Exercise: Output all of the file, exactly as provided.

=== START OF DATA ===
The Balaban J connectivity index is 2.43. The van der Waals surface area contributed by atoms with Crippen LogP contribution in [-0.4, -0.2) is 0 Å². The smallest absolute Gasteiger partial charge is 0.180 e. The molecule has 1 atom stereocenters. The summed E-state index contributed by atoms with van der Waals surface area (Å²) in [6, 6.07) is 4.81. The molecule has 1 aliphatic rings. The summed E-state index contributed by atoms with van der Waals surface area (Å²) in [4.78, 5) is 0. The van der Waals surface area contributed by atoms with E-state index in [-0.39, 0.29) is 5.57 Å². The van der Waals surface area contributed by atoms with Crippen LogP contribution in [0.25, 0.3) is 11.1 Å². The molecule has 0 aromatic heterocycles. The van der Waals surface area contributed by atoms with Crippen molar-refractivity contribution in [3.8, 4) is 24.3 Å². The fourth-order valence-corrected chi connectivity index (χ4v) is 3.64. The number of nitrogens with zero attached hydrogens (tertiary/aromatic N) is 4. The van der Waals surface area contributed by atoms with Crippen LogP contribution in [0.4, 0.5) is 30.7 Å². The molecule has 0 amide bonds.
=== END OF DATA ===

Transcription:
The Balaban J connectivity index is 2.43. The van der Waals surface area contributed by atoms with Crippen LogP contribution in [-0.4, -0.2) is 0 Å². The smallest absolute Gasteiger partial charge is 0.180 e. The molecule has 1 atom stereocenters. The summed E-state index contributed by atoms with van der Waals surface area (Å²) in [6, 6.07) is 4.81. The molecule has 1 aliphatic rings. The summed E-state index contributed by atoms with van der Waals surface area (Å²) in [4.78, 5) is 0. The van der Waals surface area contributed by atoms with E-state index in [-0.39, 0.29) is 5.57 Å². The van der Waals surface area contributed by atoms with Crippen LogP contribution in [0.25, 0.3) is 11.1 Å². The molecule has 0 aromatic heterocycles. The van der Waals surface area contributed by atoms with Crippen molar-refractivity contribution in [3.8, 4) is 24.3 Å². The fourth-order valence-corrected chi connectivity index (χ4v) is 3.64. The number of nitrogens with zero attached hydrogens (tertiary/aromatic N) is 4. The van der Waals surface area contributed by atoms with Crippen LogP contribution in [0.4, 0.5) is 30.7 Å². The molecule has 0 amide bonds.